Working with Essential Red Hat Linux System Administration Tools

15 minutes
  • 4 Learning Objectives

About this Hands-on Lab

In this lab we are going to make sure we have the minimum knowledge required to successfully pass the RHCE on RHEL8. We’re going to present a scenario that will test an exam candidate’s knowledge of how to use `grep` and configure `ssh` to help students succeed at this exam.

*This course is not approved or sponsored by Red Hat.*

Learning Objectives

Successfully complete this lab by achieving the following learning objectives:

Find the Username That the Other Admin Created

There are over 25,000 lines in /tmp/logfile so we don’t want to do it by hand. While we don’t know the exact format we’re searching for, we’re fairly confident that it’s some form of the word "username".

grep -e 'user.*name' -i /tmp/logfile

That will match any iteration of ‘user’, followed by any character (or no character), followed by ‘name’.

Create an SSH Key

Use the command ssh-keygen to generate a key that we can use to copy to the
other server to allow passwordless connections.

Copy the SSH Key to Both cloud_user and the User Whose Name You Discovered in the First Task

Use the ssh-copy-id command to copy the SSH key to both the cloud_user and
the new user name:

[cloud_user@Server1 ]# ssh-copy-id cloud_user@&ltServer2_INTERNAL_IP_ADDRESS>
[cloud_user@Server1 ]# ssh-copy-id &ltUSERNAME>@&ltServer2_INTERNAL_IP_ADDRESS>

Now we can test with two ssh commands:

ssh cloud_user@&ltServer2_INTERNAL_IP_ADDRESS&gt

Back out of that login, and try it for the other user:

ssh &ltUSERNAME&gt@&ltServer2_INTERNAL_IP_ADDRESS&gt

Just be sure you’ve substituted the correct Server2_INTERNAL_IP_ADDRESS and USERNAME in the commands. We should now be able to perform passwordless ssh logins.

Ensure That No One Can Use a Password to Log into Server2

Now get out of that shell and come back in as cloud_user. Once we’ve logged in, we need to edit /etc/ssh/sshd_config and, with whichever text editor we like best, change the PasswordAuthentication variable to no. We’re using vi as an example here:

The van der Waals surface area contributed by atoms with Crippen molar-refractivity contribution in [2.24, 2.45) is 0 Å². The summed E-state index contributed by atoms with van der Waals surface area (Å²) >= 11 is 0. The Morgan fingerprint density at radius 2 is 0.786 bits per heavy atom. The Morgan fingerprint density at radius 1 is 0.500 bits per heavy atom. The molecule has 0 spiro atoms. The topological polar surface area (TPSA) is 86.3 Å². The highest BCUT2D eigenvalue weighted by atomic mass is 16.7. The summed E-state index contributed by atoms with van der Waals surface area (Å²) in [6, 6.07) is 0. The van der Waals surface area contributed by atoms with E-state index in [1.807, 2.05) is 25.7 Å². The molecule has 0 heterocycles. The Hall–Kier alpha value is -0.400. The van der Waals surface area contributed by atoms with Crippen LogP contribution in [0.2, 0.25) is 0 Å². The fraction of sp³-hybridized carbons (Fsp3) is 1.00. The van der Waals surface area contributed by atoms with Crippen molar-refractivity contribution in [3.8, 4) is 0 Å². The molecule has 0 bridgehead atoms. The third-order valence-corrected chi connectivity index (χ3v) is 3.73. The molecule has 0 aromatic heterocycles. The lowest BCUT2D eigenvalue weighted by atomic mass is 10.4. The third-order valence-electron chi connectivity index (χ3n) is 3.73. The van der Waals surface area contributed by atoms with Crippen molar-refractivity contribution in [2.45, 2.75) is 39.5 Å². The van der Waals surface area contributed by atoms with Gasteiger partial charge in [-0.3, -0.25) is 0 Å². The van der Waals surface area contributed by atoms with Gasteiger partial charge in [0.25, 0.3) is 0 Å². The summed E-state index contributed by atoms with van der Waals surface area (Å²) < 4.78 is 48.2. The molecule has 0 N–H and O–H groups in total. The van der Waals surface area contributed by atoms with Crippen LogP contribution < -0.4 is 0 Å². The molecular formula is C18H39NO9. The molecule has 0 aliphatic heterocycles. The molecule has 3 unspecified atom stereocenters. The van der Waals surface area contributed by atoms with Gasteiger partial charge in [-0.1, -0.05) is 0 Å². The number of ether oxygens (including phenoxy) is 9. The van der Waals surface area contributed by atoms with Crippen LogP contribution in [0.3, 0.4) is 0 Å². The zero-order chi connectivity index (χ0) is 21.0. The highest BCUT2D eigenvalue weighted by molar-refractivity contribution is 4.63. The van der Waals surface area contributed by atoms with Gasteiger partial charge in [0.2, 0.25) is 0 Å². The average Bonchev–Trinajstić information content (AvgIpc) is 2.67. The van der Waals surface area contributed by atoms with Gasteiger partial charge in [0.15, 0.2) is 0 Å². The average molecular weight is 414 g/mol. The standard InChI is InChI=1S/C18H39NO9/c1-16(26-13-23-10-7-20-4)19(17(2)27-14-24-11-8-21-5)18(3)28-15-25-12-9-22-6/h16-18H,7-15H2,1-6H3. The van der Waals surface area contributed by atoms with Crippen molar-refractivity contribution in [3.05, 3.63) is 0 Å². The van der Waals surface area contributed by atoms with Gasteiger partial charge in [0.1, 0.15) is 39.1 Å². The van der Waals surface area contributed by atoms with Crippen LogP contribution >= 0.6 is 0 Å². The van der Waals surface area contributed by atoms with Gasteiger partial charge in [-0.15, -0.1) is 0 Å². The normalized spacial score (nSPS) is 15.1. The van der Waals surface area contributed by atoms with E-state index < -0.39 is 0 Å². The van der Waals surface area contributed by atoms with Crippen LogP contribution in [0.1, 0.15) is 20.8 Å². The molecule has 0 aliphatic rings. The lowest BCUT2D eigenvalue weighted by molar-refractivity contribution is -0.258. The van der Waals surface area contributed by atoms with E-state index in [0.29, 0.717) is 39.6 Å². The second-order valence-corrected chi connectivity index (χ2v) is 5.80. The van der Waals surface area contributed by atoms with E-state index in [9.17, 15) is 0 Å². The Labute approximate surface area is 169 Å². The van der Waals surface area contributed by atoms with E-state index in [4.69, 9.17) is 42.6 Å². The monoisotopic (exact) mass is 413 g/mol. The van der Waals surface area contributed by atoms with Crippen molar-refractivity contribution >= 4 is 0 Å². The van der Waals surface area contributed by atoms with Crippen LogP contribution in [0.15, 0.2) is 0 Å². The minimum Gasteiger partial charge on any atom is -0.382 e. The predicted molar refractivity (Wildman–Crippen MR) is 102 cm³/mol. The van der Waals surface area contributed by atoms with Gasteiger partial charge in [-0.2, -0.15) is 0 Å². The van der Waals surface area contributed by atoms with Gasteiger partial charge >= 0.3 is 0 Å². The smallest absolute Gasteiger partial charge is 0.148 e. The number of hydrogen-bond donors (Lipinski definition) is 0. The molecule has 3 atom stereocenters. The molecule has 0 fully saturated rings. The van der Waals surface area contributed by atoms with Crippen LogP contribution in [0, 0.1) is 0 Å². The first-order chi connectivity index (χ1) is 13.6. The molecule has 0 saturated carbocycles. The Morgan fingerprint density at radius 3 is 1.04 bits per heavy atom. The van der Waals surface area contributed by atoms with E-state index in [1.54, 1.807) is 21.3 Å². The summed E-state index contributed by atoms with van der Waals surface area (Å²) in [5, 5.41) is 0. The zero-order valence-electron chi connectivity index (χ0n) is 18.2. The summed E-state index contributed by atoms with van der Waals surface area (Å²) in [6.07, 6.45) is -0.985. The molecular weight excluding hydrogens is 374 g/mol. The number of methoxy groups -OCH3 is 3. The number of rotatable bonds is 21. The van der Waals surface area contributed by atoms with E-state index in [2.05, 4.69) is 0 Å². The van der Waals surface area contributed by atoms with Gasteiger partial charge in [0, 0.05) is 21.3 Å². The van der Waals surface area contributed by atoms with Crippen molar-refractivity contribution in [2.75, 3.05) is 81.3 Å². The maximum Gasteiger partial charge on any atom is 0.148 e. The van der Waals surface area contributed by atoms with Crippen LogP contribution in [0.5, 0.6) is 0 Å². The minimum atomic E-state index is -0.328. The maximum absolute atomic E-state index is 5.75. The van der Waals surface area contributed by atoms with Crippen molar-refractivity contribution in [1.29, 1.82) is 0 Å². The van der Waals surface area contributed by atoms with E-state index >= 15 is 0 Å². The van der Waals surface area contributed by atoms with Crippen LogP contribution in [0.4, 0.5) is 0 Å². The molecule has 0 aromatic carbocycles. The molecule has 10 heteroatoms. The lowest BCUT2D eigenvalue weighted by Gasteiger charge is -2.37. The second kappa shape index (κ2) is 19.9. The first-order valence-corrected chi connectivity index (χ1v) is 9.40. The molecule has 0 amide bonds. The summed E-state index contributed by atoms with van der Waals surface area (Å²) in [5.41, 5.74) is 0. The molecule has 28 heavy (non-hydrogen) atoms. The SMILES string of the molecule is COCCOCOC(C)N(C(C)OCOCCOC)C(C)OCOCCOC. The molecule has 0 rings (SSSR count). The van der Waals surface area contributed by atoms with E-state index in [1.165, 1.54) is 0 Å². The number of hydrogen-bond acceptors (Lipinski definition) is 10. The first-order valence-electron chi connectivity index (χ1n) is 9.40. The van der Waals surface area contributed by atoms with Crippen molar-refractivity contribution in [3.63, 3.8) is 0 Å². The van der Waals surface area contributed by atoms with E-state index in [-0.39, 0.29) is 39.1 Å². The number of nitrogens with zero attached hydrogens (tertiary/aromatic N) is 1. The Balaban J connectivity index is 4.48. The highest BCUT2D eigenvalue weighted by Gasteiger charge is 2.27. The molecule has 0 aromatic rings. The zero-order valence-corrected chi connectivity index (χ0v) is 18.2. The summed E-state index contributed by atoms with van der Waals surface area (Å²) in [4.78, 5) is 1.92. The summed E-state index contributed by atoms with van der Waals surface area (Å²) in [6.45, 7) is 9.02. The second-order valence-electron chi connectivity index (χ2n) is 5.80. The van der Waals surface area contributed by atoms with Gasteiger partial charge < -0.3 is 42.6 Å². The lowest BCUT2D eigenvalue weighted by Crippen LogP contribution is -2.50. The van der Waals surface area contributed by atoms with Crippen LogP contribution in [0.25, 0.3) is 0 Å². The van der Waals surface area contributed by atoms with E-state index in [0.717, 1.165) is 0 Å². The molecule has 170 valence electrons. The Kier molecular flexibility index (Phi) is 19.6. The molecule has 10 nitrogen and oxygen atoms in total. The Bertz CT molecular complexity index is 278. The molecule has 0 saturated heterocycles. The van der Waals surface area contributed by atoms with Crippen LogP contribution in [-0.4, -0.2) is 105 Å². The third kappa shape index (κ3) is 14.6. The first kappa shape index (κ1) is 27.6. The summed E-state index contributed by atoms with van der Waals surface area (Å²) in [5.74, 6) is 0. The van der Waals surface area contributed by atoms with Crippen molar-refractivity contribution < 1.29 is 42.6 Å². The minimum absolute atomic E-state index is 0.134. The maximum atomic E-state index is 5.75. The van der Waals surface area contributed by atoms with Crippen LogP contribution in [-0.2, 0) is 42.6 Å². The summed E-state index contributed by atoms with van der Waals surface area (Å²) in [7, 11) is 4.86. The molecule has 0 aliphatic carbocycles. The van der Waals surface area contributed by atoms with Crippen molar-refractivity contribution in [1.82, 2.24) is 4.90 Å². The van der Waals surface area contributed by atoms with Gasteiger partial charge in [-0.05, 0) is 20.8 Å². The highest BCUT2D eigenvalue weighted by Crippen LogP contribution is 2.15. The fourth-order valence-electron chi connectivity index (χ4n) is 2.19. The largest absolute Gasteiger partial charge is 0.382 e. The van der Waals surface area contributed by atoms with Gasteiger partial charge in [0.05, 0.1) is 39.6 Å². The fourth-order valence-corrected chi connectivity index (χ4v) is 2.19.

[cloud_user@Server2 ]# sudo vi /etc/ssh/sshd_config

Once we’ve done that, restart the SSH daemon using sudo systemctl restart sshd.

To test, try to log in with a password:

[cloud_user@Server2 ]# ssh -o PreferredAuthentications=password cloud_user@localhost

Additional Resources

One of the junior admins has left the company and we've been tasked with cleaning up some of his mess. He was setting up a server (Server2) for the developers to use. The developers should only ever connect to it from Server1, using an SSH key (no passwords).

There is a user already created on that server, but no one is sure what the username is. The log file, /tmp/logfile, on Server1 contains the username, but we'll have to search for it. It should be labeled "username" or "user-name" or something like that. We can do this with grep.

Once we've found the username and created SSH keys to access the server (using ssh-keygen), we need to copy them across and set the server up so that it doesn't allow password connections at all. The ssh-copy-id command will do this for us.

Then, we'll need to edit /etc/ssh/sshd_config on Server2, to disable password authentication.

What are Hands-on Labs

Hands-on Labs are real environments created by industry experts to help you learn. These environments help you gain knowledge and experience, practice without compromising your system, test without risk, destroy without fear, and let you learn from your mistakes. Hands-on Labs: practice your skills before delivering in the real world.

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